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As planned, Jessie our guide whilst in Yangshou arrived at 6:30am and we met her in the lobby. It was 18 months since we'd last met, during our previous visit to Yangshou, and her first comment was how much Yanmei had grown. The children remembered her as well.

We checked out and left Guilin to a beautiful sunrise. We drove through the countryside along the Li River. Many people were already up and working the fields and there was also a lively traffic on the river - even at this time of the morning. After about an hour, we arrived at a small village and boarded a small boat for a trip along the river towards Xingping. The scenery was just as beautiful as we remembered with karsts lining the river banks – a truly magnificent sight.

We sailed for about an hour or so before arriving at Xingping – even though the sun was shining, it was fairly cold. Xingping is famous in China as the scene depicted on the back of the 20 RMB is taken in this small farming town along the Li River. It was market day, so there was a lively activity across the river.

We walked along the bank of the river through green fields and stopped in the town for breakfast. We eat a Chinese breakfast consisting of noodles and steamed buns sitting in a barn – the meal was good, warm and filling, and cost 23RMB for all five of us.

We continued on to the market, and were surprised by the vast variety of the goods available – all the vegetables and fruit fresh – brought to the market by the local farmers. The market takes place on dates ending in 3, 6 or 9, and you can find more or less anything you need when living in a small Chinese town or village – fruit and vegetables, rice, noodles, flour, numerous varieties for sugar, eggs, chickens (dead or alive), herbs and spices, flowers, seeds, meat – including dog meat (we saw dead dogs ready to be cut up) and all sorts of household goods and spare parts needed for ploughs or other farming appliances as well as shoes and clothes. We also saw a lady selling her hair to be used as wig - Jessie told us that the lady would get ca. 50RMB for her hair.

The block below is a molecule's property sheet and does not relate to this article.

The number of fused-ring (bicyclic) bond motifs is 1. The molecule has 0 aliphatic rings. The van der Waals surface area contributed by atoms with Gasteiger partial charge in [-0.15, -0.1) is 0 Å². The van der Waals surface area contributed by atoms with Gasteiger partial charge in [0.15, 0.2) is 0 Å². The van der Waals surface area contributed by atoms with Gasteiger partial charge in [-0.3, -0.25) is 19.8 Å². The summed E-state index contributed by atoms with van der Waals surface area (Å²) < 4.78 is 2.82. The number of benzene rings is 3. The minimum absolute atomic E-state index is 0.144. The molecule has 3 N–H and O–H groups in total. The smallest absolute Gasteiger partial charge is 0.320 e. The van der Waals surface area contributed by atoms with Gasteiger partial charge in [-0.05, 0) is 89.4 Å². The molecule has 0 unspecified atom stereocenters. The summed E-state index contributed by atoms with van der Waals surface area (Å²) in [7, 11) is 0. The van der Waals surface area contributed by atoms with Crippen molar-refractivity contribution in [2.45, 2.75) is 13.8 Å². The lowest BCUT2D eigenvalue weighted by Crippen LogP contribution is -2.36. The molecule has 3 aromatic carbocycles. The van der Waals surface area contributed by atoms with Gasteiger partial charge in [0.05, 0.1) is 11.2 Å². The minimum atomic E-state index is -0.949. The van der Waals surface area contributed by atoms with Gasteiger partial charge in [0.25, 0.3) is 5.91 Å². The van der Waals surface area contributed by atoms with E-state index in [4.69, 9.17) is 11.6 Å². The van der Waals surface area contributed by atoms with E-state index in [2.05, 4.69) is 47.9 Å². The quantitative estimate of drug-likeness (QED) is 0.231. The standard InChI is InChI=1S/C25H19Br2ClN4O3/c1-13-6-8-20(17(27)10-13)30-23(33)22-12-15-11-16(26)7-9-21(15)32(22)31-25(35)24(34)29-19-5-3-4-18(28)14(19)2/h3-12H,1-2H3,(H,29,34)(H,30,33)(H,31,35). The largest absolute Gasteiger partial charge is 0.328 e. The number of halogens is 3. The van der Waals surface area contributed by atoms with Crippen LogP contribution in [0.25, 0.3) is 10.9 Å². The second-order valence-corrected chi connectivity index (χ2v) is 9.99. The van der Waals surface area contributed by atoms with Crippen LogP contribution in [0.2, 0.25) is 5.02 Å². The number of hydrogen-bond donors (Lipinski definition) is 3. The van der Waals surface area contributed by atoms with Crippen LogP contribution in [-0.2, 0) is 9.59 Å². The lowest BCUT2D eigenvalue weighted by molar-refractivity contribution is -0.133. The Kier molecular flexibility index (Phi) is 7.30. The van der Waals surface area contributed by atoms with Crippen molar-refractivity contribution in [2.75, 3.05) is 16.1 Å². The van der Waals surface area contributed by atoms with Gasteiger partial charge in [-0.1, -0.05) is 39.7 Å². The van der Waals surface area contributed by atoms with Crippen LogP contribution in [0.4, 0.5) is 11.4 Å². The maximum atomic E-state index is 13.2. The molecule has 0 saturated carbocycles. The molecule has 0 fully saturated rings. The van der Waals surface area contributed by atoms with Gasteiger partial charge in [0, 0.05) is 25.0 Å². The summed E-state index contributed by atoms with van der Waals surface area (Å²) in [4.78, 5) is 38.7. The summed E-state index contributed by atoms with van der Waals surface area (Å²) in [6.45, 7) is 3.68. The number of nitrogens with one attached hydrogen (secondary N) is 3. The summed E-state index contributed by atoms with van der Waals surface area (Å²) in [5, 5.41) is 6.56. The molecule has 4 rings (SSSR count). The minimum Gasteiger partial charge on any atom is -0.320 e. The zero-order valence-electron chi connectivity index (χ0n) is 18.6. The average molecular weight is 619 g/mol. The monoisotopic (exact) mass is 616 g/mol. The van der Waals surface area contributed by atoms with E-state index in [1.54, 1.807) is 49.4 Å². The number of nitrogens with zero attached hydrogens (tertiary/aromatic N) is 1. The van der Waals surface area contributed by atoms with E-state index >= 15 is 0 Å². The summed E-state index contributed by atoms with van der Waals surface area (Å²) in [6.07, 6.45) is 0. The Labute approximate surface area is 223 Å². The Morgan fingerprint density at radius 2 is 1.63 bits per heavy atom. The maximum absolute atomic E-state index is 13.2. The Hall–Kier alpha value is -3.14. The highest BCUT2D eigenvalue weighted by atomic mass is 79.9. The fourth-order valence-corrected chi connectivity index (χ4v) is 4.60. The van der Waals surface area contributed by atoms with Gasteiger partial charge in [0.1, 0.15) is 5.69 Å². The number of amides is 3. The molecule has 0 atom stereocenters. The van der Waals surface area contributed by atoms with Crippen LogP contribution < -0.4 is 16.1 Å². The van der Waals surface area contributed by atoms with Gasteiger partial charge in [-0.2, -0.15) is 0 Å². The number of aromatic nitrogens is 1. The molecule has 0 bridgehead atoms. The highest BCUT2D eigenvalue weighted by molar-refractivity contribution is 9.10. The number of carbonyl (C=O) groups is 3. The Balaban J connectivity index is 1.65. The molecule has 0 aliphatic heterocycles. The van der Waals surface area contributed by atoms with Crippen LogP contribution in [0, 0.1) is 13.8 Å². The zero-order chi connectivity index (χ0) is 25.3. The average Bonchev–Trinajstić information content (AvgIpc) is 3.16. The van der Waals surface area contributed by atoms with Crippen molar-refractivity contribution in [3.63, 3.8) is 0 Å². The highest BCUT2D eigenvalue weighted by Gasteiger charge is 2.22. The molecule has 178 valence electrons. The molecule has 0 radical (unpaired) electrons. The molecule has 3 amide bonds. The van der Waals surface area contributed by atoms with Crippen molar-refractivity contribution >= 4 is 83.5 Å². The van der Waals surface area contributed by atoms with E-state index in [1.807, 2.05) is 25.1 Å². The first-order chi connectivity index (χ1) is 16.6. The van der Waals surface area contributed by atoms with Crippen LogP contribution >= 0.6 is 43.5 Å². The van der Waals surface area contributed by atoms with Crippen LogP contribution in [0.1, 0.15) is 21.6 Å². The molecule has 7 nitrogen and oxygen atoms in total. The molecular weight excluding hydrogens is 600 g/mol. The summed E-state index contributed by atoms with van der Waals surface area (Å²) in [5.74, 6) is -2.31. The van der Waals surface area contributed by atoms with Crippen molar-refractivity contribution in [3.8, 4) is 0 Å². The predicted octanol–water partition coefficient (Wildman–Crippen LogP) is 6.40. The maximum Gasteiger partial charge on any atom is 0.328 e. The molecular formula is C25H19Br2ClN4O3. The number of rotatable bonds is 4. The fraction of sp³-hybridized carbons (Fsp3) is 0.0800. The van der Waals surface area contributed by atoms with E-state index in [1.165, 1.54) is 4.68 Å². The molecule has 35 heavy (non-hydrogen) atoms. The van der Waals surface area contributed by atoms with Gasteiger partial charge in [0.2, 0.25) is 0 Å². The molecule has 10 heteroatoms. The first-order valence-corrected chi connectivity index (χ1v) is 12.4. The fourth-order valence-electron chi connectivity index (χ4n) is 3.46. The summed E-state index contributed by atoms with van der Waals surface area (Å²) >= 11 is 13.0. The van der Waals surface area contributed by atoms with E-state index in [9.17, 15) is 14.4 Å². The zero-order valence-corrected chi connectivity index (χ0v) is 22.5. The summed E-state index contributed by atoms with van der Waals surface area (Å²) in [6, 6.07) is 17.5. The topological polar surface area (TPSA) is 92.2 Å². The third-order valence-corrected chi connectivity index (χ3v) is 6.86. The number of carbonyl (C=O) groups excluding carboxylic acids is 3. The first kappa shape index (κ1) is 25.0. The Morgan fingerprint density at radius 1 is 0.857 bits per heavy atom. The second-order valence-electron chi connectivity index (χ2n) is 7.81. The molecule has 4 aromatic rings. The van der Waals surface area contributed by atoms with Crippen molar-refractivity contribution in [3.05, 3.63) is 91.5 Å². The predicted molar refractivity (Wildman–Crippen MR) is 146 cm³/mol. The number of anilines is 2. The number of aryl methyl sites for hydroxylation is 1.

The market was packed – Jessie told us that when she was young it was one of her clearest memories getting 1RMB on market day and experience life at the market before buying noodles for lunch and even having some money left over to buy some candy. We left the market and continued to drive through the countryside towards Yangshou - arriving at our hotel before lunch.

The hotel was less than 18 months old and the people seemed very friendly. We were shown up to our room, a big double room with two single beds in the one room and a double bed in the other room. The room was fairly cold thanks to the cold weather of the previous weeks and the fact that we were fairly tired getting up so early. We rested before buying some fruit for lunch.

We took a walk outside the hotel, the hotel was close to a village and little else. Not wanting to take the trip into Yangshou, we decided to climb a karst next to the hotel. It was a steep and strenuous climb despite the fact there was a man made path all the way up. The effort was rewarded already halfway up with great views along the river and across the countryside. We continued to the top, where the view was equally impressive. Coming back down was harder work than going up, leaves making it slippery.

Back down we took a drink at the hotel - Daji managing to get a piece of left over cake from a birthday party. Lene and Steven took a walk into the local village, the fields green, but the pond in the middle of the village green and dirty- we wondered why the villagers don’t try and keep their villages a bit cleaner.

The past weekend and the coming week, the Chinese celebrated the equivalent of All Saints Day where you pay your respects to dead family members. The Chinese do this be setting off firecrackers next to the grave in order to scare away the evil spirits. They then leave; paper money, so the dead have money to use and are happy. Throughout the week we heard firecrackers and saw lots of gravestones with "monopoly" money lying around.

We eat at the hotel – the food was good but the service was amazingly slow – made worse by the fact that the dining room had no heating and open windows – it felt so cold. After a quick cup of coffee we took an early night – tucked well away under the quilts.

NEXT DAY (7th)